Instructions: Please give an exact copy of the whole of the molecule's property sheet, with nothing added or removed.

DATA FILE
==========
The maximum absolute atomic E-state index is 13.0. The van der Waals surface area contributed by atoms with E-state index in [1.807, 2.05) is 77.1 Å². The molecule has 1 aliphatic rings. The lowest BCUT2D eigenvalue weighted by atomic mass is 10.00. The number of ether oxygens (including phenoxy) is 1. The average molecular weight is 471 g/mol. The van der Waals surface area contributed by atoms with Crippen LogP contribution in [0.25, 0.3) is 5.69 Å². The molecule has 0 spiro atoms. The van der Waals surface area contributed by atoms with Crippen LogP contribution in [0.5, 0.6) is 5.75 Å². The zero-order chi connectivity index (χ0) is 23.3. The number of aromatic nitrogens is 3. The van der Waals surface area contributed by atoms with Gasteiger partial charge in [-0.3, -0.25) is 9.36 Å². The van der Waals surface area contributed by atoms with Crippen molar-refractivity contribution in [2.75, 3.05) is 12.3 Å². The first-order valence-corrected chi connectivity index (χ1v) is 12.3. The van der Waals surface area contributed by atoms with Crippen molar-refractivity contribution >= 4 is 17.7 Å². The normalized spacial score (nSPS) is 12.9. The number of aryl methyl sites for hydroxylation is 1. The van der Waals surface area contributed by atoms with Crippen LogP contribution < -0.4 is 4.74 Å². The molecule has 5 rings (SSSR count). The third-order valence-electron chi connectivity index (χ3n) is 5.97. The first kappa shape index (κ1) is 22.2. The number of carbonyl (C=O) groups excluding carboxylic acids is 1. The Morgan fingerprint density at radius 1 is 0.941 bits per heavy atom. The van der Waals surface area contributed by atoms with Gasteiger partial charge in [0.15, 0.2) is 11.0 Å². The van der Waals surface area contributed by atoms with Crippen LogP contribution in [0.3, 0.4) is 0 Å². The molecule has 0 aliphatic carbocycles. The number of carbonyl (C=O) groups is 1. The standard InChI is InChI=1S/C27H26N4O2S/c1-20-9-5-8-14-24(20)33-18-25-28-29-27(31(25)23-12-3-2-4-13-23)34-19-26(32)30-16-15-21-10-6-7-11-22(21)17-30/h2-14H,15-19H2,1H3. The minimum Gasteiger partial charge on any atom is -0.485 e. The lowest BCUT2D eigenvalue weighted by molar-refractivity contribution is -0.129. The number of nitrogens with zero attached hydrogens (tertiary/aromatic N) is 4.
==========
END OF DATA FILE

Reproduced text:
The maximum absolute atomic E-state index is 13.0. The van der Waals surface area contributed by atoms with E-state index in [1.807, 2.05) is 77.1 Å². The molecule has 1 aliphatic rings. The lowest BCUT2D eigenvalue weighted by atomic mass is 10.00. The number of ether oxygens (including phenoxy) is 1. The average molecular weight is 471 g/mol. The van der Waals surface area contributed by atoms with Crippen LogP contribution in [0.25, 0.3) is 5.69 Å². The molecule has 0 spiro atoms. The van der Waals surface area contributed by atoms with Crippen LogP contribution in [0.5, 0.6) is 5.75 Å². The zero-order chi connectivity index (χ0) is 23.3. The number of aromatic nitrogens is 3. The van der Waals surface area contributed by atoms with Gasteiger partial charge in [-0.3, -0.25) is 9.36 Å². The van der Waals surface area contributed by atoms with Crippen molar-refractivity contribution in [2.75, 3.05) is 12.3 Å². The first-order valence-corrected chi connectivity index (χ1v) is 12.3. The van der Waals surface area contributed by atoms with Crippen molar-refractivity contribution >= 4 is 17.7 Å². The normalized spacial score (nSPS) is 12.9. The number of aryl methyl sites for hydroxylation is 1. The van der Waals surface area contributed by atoms with Crippen LogP contribution < -0.4 is 4.74 Å². The molecule has 5 rings (SSSR count). The third-order valence-electron chi connectivity index (χ3n) is 5.97. The first kappa shape index (κ1) is 22.2. The number of carbonyl (C=O) groups excluding carboxylic acids is 1. The Morgan fingerprint density at radius 1 is 0.941 bits per heavy atom. The van der Waals surface area contributed by atoms with Gasteiger partial charge in [0.15, 0.2) is 11.0 Å². The van der Waals surface area contributed by atoms with Crippen LogP contribution in [0.3, 0.4) is 0 Å². The molecule has 0 aliphatic carbocycles. The number of carbonyl (C=O) groups is 1. The standard InChI is InChI=1S/C27H26N4O2S/c1-20-9-5-8-14-24(20)33-18-25-28-29-27(31(25)23-12-3-2-4-13-23)34-19-26(32)30-16-15-21-10-6-7-11-22(21)17-30/h2-14H,15-19H2,1H3. The minimum Gasteiger partial charge on any atom is -0.485 e. The lowest BCUT2D eigenvalue weighted by molar-refractivity contribution is -0.129. The number of nitrogens with zero attached hydrogens (tertiary/aromatic N) is 4.